BY JESSIE WANG, LEAD WRITER (COMMUNITY AND SOCIAL AWARENESS)
So you know, this story features a discussion surrounding the topics of mental health and chronic illnesses. If you or someone you know is in need of support, you can call Lifeline on 13 11 14, Support Act Wellbeing Helpline on 1800 959 500, or contact your GP for tailored support.
There’s no doubt that mental health is a prominent topic among arts practitioners. Whether that’s talking about the benefits of music for our mental health, facilitating conversations that aim to destigmatise the topic, or calls for better mental health support, conversations around mental health are common for those in our arts sector.
These topics are all too familiar for soprano Yasmin Arkinstall (pictured above) and composer Michelle Greco (pictured below). Despite living across different sides of the Pacific Ocean, being classical musicians and experiencing obsessive-compulsive disorder were things that brought them closer together — thanks to the power of social media. And now, the two are composing an aria together, dedicating it to anyone with OCD.
We chat with Michelle and Yasmin about their collaboration, I Want Answers.
Hi Yasmin, thanks for chatting with CutCommon again! What have you been doing since we last chatted in 2019?
YASMIN: Hey! So lovely to be featured again, thank you so much. I’ve mainly been continuing my quest toward vocal release with my singing coach, and doing some music teaching myself at Penrith Conservatorium.
In 2020, composer Dr Eve Klein and I were awarded an Arts Projects For Individuals and Groups grant by the Australia Council for the Arts to create a new, operatic autobiographical work about my mental health and performing journey. Brainstorming for the show and collaborating on musical/lyrical ideas has been a really special experience.
I was also selected as a semi-finalist for the 7News Young Achiever Awards in the NSW/ACT Community Services Category, and was featured in the April 2021 Women’s Weekly magazine alongside a Studio 10 segment for my advocacy work.
That’s such an impressive list of achievements. Congratulations Yasmin! And Michelle, thanks for agreeing to chat with us today. What have you been up to?
MICHELLE: Thank you so much for having me! I am currently a third-year undergraduate music composition major at Mason Gross School of the Arts at Rutgers University, located in New Brunswick, New Jersey, United States. I study with Dr Amanda Harberg – a prolific American composer, Juilliard alumna, and amazing mentor!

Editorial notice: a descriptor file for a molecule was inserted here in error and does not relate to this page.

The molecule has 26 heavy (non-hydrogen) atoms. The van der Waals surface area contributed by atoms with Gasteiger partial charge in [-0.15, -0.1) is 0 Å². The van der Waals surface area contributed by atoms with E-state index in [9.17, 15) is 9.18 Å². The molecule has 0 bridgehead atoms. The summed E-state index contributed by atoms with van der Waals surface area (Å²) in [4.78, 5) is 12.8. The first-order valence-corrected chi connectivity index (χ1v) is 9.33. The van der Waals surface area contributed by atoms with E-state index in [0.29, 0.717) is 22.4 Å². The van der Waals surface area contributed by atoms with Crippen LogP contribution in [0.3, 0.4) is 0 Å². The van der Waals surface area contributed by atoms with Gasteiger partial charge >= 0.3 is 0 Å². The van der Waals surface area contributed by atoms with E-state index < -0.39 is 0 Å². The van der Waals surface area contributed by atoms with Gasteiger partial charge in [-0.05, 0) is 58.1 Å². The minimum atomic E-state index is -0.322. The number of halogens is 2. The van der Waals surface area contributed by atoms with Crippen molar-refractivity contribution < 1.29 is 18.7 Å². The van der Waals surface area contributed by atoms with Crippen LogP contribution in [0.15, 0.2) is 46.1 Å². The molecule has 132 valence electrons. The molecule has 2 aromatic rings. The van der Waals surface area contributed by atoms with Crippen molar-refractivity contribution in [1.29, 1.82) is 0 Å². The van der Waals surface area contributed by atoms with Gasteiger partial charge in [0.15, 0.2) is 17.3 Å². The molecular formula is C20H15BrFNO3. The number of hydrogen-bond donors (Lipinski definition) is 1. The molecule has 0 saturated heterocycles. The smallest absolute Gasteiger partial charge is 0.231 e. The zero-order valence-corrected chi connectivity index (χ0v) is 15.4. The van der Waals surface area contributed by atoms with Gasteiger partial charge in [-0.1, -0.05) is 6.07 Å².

I am also double-majoring in psychology, and plan to get a master’s degree in music therapy. I also teach private piano lessons, and run a vocal ensemble with students from my mother’s vocal studio.
And how do you two know each other?
M: I discovered Yasmin through her Instagram account, @theteaonocd. As someone with OCD myself, I love looking at mental health advocacy and recovery accounts because of how inspiring they are, and how they make you feel less alone. I always found Yasmin’s TikTok videos hysterical too, and looked up to her because of how confident, strong, and fun she is!
One day, I came across her personal Instagram account, @thatyasminkid, and gave her a follow. On this account, I discovered she is a classical soprano, and thought that was really cool since I am a classical composer. To my surprise, she followed me back, and I was so excited! I was like: ‘This person, who is a literal celebrity in my mind and the OCD advocacy world, is following me back! I have to send a message to thank her!’
So, I sent her a direct message thanking her, and telling her my personal story with OCD. We ended up having a lovely conversation, and even had an Instagram call where we related to each other having OCD, being piano teachers, and being classical musicians in university life.
It’s incredible social media was able to bring you together. How awesome! And now, you’re collaborating on an aria — what was the story behind it?